Just the fact that [a stereotype] exists can create a kind of placebo effect, where there are differences that are perceived to be there even if they’re not, which causes those differences to exist anyway. So it is totally possible that if people really believe that their birth order matters, it does end up mattering. Conception is reality and all that. That’s not backed by data, but it could explain why people are able to bond over their birth order.
While the behaviors and personality traits associated with specific birth orders don’t necessarily correlate with behaviors in a given relationship, could birth order itself be indicative of compatibility?
For example, is a couple that consists of a youngest and oldest child more compatible because of complementary traits, or will a couple that consists of two oldest children be more compatible due to shared experiences?
I don’t think that birth order and family dynamics would affect romantic compatibility, at least in terms of long-term compatibility. I think it’s something that people can bond over in the short term, which does pave the way for long-term relationships, but it’s one of those similarities that hasn’t been shown by research to be as important as other things… but in relationship psychology, similarity is indicative of compatibility more so than dissimilarity. So if that were to apply to birth order as well, it’s unlikely that it would be opposite.
People’s personalities and values are informed by far too many things to be able to accurately assign a specific behavior to something like birth order. That question does remind Katherine of the concept of complementarity, though, which refers to how well people with differences in personalities, traits, or values fit together.
We did a lot of research into whether similarity is better or if complementarity is better. In general, similarity is better, unless you have two people with two very negative traits. If both people have those negative traits, the relationship will be bad. And one person having a positive trait and one person having a negative one will never be an ideal relationship, it will just be a little better than having two negative traits.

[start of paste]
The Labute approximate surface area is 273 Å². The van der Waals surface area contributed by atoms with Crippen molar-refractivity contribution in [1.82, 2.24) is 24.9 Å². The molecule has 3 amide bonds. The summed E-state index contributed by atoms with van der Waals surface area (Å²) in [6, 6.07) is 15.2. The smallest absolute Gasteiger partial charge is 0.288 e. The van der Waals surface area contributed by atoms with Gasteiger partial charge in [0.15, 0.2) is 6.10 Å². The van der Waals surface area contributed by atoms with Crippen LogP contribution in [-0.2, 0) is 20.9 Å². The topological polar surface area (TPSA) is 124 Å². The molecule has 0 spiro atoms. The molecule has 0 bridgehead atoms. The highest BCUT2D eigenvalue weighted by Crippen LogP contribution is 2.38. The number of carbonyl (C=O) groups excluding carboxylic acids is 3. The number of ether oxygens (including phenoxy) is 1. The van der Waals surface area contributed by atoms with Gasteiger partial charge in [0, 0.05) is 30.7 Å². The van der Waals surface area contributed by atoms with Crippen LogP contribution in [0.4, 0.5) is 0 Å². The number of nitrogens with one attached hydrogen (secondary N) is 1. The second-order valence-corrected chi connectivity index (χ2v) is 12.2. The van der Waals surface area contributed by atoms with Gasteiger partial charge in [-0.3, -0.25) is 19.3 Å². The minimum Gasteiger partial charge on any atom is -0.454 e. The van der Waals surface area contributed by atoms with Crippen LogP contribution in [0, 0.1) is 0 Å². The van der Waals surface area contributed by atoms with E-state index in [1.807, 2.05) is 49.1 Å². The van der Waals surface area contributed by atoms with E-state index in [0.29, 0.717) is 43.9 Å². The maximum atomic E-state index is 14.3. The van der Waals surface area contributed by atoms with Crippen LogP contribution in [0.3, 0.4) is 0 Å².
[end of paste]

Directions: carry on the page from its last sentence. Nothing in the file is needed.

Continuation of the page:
Essentially, the current scientific narrative behind birth order and its impact on romantic tendencies is inconclusive at best. That may be why there were few category-wide trends in how students of different birth orders answered Marriage Pact questions, and why none of those overarching trends existed completely across all three schools.
Katherine did, however, share a study that discusses how being raised with siblings may influence a person’s values.
A 2020 study found that only children give more importance to power values and give less importance to benevolence values than individuals with siblings. Power values, in our model, are things like ambition and interpersonal dominance. Only children are more likely to value those, and they’re less likely to value things like altruism and nurturance, and general benevolence, and caring about people outside of their family.
These differences diminish gradually with age, which would explain why being an only child doesn’t impact long-term relationships, and why differences may be more apparent in younger people.
This idea echoes many of our findings from our first story on birth order stereotypes. In this batch of analysis, we found even more trends across all three schools. At Villanova, Brandeis, and Clemson, only children are more likely to say they have a 5-year plan, for example, which speaks to their ambition and desire for self-enhancement. They also want the least amount of children, which could be for any number of reasons, one of which may their general lack of interest in nurturance.
Your birth order may not be able to predict with all certainty what you’re looking for in a relationship, or how you’ll tend to behave once you’re in one. But it’s still interesting to take a look at what students across the country value and what they want from their relationships, no matter where they fall amongst their siblings.
Have a question you’d like us to explore next? DM us on Instagram or Twitter, @MarriagePact.